The sporting world is in turmoil and there doesn’t seem to be a light at the end of the tunnel. To be sure lives are far more valuable than any sporting activity, but sport is one of the channels for passing time in this period of self-isolation. Nostalgia is high even on the list of the TikTok generation as current internationals go back to their growing up years to see how they got through the initial tough times to become the heroes of the modern generation. Thankfully, there are also some grainy black and white videos of some earlier times to let the Internet generation know that cricket was played earlier than the 1990s.
But what about the earliest times before there were any cameras or instruments to capture the skill and talent of those generations? Test cricket started in 1877 and there were no cameras then, but does that make the players of that era any lesser than the current ones? Even when cameras and films came into being there’s not much stock of sport to go through. So how deadly was Fred ‘the demon’ Spofforth? How really great was Dr. W. G. Grace? Only the written word is there to chronicle the talent of those times, but as we know even today so much of that is also up to the personal likes and dislikes of the chronicler.
Television has made the chronicler more aware of the need to put personal likes aside and be true to facts. Gone are the days of the chronicler saying a player he didn’t particularly like as having dropped a simple catch in the slips, even when the ball had landed well in front of the fielder. Today it can be seen with so many camera angles exactly where the ball had dropped and was it even a chance. In the same way, these days, a writer can’t say that it was a terrible shot when a batsman had been bowled by a delivery that would have challenged even the best in the business. He also can’t wrongly comment on a bowler because he will be exposed more than the player he is trying to discredit. That’s the biggest plus of the modern age. Not that individual biases don’t exist today. As long as there are humans these will be there, but at least the general public will be able to see for themselves and decide rather than relying on the words of others.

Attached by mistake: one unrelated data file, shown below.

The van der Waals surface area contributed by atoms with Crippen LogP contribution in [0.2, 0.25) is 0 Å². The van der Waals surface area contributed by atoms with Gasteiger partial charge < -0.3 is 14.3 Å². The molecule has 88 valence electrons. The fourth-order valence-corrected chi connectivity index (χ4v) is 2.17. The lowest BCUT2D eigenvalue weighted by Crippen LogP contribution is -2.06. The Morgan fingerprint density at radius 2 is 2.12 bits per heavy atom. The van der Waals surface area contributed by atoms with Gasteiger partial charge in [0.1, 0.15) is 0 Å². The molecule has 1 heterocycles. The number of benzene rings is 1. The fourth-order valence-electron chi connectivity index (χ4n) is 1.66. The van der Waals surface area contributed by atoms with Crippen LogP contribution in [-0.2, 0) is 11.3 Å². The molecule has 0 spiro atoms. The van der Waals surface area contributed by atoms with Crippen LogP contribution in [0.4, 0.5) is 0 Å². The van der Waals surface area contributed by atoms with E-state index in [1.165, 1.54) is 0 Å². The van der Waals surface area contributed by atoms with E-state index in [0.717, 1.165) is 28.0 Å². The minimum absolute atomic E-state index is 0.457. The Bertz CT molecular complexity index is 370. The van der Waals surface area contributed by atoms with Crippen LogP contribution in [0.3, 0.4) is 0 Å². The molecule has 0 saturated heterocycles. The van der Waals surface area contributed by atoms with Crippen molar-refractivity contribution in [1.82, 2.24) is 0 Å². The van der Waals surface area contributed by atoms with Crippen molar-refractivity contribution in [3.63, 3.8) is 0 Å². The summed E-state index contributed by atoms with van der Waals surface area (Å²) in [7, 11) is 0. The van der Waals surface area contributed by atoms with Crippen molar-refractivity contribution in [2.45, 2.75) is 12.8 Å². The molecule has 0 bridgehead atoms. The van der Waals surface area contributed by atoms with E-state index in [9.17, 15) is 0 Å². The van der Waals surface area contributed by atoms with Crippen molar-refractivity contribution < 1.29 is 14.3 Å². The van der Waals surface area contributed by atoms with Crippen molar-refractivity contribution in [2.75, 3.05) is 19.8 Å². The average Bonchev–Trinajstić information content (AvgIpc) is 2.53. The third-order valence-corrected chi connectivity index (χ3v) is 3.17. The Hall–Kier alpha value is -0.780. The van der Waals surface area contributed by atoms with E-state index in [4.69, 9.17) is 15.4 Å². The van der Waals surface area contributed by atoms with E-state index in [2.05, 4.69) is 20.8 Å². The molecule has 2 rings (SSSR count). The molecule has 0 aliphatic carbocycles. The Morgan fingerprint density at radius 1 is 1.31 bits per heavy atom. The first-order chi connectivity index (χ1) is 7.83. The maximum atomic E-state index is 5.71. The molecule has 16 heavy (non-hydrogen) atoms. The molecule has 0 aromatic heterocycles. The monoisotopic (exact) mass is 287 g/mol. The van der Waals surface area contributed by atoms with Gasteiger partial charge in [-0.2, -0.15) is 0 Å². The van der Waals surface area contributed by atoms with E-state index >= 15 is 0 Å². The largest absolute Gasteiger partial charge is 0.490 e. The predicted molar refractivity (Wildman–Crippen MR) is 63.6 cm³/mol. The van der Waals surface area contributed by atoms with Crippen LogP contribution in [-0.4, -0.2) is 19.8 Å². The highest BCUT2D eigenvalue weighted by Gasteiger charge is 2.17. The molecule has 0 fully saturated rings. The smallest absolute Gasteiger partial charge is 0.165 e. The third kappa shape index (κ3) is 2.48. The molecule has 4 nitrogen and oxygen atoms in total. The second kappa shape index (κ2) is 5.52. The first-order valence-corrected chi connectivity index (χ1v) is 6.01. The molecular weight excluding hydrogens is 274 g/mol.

Debates will always be there, especially in these times of not much other physical or mental activity. Were the earlier eras tougher or is the pressure of being scrutinised by millions of viewers today greater? Comparing eras has been a favourite pastime since ages. Don’t we all say our school and college days were the best and our children don’t have an idea how much ours were better than their teen years? These kinds of ‘my days were better…’ is a constant theme between eras and one needs to take it with a bagful of salt. Right now though, the sporting world is in pause mode and it looks like no events will happen till August at least. The cricket world is waiting to see if the ICC World Twenty20 Cup will take place or be postponed to a later date. There have been proposals to play in front of empty stands for everybody knows that the real income is from TV rights, and even if there are 100 spectators at the ground the organisers will still make money. How the current players think about this will be interesting. For, every performer likes to be appreciated and hear and feel that appreciation which can’t happen in empty grounds. That said, even he would want to get back into action after the forced inactivity even if there is nobody to see his skills.
The idea, though, to have a Test series in one centre and venue is not an appealing one. The essence of a series is to be able to play on different surfaces and in varying weather conditions in front of crowds of different temperament, so that’s not a great idea to start with. What it suggests is that only money matters and not a real test of talent and temperament. It’s like saying, let’s play all the four Majors in tennis and golf at one venue. It’s like saying let’s have all the Formula One races at just one circuit.
Health, safety and human lives are extremely important. So it’s better to wait till conditions permit a proper sporting contest rather than one contrived only for revenue.
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